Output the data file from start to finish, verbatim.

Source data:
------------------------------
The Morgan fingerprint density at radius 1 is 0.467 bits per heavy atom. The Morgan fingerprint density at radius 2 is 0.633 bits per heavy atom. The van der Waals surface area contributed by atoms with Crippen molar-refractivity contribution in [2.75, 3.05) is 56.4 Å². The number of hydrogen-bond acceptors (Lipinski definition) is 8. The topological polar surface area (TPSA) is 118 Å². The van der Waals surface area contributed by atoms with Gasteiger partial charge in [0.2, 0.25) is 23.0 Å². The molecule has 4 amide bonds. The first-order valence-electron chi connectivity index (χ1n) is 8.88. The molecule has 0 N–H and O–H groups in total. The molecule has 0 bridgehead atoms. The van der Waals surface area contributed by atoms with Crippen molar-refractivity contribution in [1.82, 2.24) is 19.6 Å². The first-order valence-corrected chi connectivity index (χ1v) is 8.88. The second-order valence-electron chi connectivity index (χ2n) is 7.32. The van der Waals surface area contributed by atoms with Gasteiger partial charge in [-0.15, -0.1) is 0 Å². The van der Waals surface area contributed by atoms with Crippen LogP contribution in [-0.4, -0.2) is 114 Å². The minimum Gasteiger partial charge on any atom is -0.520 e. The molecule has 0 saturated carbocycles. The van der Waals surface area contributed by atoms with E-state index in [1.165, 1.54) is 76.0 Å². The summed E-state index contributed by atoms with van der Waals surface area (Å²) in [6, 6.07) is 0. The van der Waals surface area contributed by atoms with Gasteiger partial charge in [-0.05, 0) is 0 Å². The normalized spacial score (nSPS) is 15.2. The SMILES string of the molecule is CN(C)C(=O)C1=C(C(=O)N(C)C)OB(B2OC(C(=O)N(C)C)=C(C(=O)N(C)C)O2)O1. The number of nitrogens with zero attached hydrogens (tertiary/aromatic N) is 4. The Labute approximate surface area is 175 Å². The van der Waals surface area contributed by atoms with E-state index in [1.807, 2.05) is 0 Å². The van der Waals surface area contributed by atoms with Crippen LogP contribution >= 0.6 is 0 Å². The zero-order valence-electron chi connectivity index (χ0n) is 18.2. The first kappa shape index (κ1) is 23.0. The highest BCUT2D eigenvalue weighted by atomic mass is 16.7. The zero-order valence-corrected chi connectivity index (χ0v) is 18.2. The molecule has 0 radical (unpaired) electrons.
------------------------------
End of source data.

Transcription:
The Morgan fingerprint density at radius 1 is 0.467 bits per heavy atom. The Morgan fingerprint density at radius 2 is 0.633 bits per heavy atom. The van der Waals surface area contributed by atoms with Crippen molar-refractivity contribution in [2.75, 3.05) is 56.4 Å². The number of hydrogen-bond acceptors (Lipinski definition) is 8. The topological polar surface area (TPSA) is 118 Å². The van der Waals surface area contributed by atoms with Gasteiger partial charge in [0.2, 0.25) is 23.0 Å². The molecule has 4 amide bonds. The first-order valence-electron chi connectivity index (χ1n) is 8.88. The molecule has 0 N–H and O–H groups in total. The molecule has 0 bridgehead atoms. The van der Waals surface area contributed by atoms with Crippen molar-refractivity contribution in [1.82, 2.24) is 19.6 Å². The first-order valence-corrected chi connectivity index (χ1v) is 8.88. The second-order valence-electron chi connectivity index (χ2n) is 7.32. The van der Waals surface area contributed by atoms with Gasteiger partial charge in [-0.15, -0.1) is 0 Å². The van der Waals surface area contributed by atoms with Crippen LogP contribution in [-0.4, -0.2) is 114 Å². The minimum Gasteiger partial charge on any atom is -0.520 e. The molecule has 0 saturated carbocycles. The van der Waals surface area contributed by atoms with E-state index in [1.165, 1.54) is 76.0 Å². The summed E-state index contributed by atoms with van der Waals surface area (Å²) in [6, 6.07) is 0. The van der Waals surface area contributed by atoms with Gasteiger partial charge in [-0.05, 0) is 0 Å². The normalized spacial score (nSPS) is 15.2. The SMILES string of the molecule is CN(C)C(=O)C1=C(C(=O)N(C)C)OB(B2OC(C(=O)N(C)C)=C(C(=O)N(C)C)O2)O1. The number of nitrogens with zero attached hydrogens (tertiary/aromatic N) is 4. The Labute approximate surface area is 175 Å². The van der Waals surface area contributed by atoms with E-state index in [1.807, 2.05) is 0 Å². The van der Waals surface area contributed by atoms with Crippen LogP contribution >= 0.6 is 0 Å². The zero-order valence-electron chi connectivity index (χ0n) is 18.2. The first kappa shape index (κ1) is 23.0. The highest BCUT2D eigenvalue weighted by atomic mass is 16.7. The zero-order valence-corrected chi connectivity index (χ0v) is 18.2. The molecule has 0 radical (unpaired) electrons.